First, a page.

– Zamith
    Apr 8, 2014 at 10:15
  • 2
    @Zamith Doesn't that only work after having called git fetch immediately beforehand? Mar 10, 2015 at 20:37
  • 2
    Not immediately, but yes, you do need to have a reference to that branch on your local repo, which happens whenever you call git fetch or git pull. I've never found that to be an issue, though.
    – Zamith
    Mar 12, 2015 at 13:14
12

Update: push.autoSetupRemote now solves this in an easier way, finally! See the other answer on that here for more information.

Original answer:

I use this Git alias instead of copy/pasting the suggestion from Git every time: https://gist.github.com/ekilah/88a880c84a50b73bd306

Source copied below (add this to your ~/.gitconfig file):

[alias]
  pushup = "!gitbranchname() { git symbolic-ref --short HEAD; }; gitpushupstream() { git push --set-upstream origin `gitbranchname`; }; gitpushupstream"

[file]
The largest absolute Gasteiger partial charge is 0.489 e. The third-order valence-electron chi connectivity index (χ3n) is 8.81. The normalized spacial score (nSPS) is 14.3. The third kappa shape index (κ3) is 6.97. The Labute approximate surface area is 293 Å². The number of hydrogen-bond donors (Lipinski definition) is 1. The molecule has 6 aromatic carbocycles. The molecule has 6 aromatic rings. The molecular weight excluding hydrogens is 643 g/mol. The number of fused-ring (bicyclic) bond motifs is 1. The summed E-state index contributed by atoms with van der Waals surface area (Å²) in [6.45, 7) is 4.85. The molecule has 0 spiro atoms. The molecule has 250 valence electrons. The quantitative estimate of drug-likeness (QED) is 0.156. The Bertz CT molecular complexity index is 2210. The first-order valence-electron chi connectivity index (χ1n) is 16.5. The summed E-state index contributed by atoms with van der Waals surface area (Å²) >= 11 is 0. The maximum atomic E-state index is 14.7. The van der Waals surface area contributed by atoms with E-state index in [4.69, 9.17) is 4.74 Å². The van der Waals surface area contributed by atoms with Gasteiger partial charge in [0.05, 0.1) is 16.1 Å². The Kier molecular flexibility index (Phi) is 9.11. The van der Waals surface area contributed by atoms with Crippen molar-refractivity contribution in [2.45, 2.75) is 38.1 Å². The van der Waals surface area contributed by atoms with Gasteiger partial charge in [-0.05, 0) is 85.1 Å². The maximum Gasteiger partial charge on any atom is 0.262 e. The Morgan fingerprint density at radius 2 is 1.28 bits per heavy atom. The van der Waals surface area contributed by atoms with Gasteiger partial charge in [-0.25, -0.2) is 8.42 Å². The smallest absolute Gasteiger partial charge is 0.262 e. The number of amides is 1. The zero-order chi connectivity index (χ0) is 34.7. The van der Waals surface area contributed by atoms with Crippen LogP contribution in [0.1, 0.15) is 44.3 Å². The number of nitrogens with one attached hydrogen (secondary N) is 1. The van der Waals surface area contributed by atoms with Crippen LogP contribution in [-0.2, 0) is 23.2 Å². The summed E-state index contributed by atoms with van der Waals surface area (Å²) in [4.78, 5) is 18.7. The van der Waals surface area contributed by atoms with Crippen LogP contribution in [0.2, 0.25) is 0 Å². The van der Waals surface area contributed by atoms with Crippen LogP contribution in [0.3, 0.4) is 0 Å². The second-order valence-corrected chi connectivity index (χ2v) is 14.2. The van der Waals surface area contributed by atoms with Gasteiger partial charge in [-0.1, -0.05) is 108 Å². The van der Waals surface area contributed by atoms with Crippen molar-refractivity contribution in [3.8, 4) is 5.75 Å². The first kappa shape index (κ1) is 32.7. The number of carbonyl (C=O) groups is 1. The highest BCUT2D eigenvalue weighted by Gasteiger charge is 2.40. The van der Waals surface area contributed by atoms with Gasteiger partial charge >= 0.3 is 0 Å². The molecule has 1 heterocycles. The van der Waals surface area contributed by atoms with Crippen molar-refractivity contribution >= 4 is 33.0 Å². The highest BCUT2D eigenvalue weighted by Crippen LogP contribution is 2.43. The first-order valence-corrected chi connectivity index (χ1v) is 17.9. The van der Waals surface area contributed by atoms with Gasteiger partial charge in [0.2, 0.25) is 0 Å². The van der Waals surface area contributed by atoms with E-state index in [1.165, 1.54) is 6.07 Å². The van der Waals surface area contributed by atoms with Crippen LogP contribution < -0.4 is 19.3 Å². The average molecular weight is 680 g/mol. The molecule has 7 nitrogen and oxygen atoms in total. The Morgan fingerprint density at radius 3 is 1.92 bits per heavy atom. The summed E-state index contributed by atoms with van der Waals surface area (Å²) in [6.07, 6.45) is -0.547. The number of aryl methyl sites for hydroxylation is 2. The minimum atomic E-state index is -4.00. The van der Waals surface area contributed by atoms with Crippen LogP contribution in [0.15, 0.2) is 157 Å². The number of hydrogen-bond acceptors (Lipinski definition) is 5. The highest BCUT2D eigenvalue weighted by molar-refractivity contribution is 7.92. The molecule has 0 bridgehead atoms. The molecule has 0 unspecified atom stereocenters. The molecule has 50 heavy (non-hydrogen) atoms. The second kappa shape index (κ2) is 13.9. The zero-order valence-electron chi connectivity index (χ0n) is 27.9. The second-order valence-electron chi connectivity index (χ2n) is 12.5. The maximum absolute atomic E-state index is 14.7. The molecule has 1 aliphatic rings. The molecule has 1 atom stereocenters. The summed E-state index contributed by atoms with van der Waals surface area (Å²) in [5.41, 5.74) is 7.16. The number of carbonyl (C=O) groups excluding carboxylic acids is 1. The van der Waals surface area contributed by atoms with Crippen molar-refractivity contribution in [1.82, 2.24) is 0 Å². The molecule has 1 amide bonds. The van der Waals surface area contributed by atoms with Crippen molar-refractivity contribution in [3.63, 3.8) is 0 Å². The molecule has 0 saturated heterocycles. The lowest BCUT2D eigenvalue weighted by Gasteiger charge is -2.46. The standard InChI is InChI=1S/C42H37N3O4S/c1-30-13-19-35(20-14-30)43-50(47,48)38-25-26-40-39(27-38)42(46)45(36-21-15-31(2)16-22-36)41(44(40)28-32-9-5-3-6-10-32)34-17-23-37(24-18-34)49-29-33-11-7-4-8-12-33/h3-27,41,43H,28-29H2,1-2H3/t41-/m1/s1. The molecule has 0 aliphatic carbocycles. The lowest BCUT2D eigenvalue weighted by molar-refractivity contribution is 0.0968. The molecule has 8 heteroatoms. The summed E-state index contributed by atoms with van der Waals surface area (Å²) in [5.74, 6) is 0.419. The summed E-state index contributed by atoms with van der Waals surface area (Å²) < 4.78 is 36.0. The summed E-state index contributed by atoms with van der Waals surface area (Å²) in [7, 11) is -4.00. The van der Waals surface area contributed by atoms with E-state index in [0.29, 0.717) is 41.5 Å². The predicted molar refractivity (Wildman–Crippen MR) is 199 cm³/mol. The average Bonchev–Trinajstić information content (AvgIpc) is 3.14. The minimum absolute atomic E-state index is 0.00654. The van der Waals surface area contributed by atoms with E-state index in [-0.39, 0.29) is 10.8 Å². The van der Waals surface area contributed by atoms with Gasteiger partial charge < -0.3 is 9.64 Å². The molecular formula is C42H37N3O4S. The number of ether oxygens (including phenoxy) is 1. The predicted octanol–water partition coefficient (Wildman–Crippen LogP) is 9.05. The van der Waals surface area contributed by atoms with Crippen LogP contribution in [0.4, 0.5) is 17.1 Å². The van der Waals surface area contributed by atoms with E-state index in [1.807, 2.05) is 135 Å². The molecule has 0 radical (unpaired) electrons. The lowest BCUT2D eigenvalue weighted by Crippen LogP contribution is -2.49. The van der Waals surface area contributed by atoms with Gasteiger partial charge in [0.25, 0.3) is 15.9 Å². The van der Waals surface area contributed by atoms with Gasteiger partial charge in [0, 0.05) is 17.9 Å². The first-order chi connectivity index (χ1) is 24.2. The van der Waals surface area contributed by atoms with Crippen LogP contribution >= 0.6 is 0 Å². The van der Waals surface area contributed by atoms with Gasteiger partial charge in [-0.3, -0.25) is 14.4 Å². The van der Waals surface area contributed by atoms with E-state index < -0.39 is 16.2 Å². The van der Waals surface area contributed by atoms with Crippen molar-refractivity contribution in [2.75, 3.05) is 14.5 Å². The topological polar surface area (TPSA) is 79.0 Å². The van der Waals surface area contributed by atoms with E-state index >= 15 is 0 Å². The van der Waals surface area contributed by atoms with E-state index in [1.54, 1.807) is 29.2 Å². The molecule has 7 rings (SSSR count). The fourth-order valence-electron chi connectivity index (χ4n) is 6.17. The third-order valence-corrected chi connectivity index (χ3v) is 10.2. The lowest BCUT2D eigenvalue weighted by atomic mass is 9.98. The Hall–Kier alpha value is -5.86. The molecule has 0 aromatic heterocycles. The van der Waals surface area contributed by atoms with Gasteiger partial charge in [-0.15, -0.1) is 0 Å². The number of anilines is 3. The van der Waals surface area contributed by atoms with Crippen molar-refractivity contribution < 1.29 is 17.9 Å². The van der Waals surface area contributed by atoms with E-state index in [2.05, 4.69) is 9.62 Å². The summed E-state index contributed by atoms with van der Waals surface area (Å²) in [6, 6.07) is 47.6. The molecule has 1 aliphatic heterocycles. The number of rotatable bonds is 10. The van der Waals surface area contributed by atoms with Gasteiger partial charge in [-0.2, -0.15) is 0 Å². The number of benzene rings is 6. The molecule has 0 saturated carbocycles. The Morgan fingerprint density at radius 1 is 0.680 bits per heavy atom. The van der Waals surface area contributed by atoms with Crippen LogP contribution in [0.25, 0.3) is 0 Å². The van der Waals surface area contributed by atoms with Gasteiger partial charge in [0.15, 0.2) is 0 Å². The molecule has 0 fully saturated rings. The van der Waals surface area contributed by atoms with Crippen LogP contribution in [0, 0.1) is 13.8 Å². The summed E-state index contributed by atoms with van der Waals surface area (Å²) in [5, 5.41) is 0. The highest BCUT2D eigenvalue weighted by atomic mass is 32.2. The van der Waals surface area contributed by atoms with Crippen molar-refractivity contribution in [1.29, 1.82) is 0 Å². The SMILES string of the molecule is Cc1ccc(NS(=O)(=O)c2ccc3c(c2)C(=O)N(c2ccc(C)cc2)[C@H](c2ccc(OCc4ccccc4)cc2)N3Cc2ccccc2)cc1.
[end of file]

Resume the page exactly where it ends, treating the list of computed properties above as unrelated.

10

You can also explicitly tell git pull what remote branch to pull (as it mentions in the error message):

git pull <remote-name> <remote-branch>

Be careful with this, however: if you are on a different branch and do an explicit pull, the refspec you pull will be merged into the branch you're on!

10
git branch --set-upstream-to=origin/master<branch_name>
1
  • Not supported anymore.
    – sol0mka
    Aug 3, 2020 at 18:33
7

You can set up a really good alias that can handle this without the overly verbose syntax.

I have the following alias in ~/.gitconfig:

po = "!git push -u origin \"$(git rev-parse --abbrev-ref HEAD)\""

After making a commit on a new branch, you can push your new branch by simply typing the command:

git po
3
  • why po? push origin? what happen if this is ran multiple times?
    – Arnold Roa
    Aug 20, 2017 at 21:20
  • Yes, as in push origin. Nothing happens if it's run multiple times. I also have a git push -f alias set up to git pf, so I use that once the origin has already been pushed.
    – 123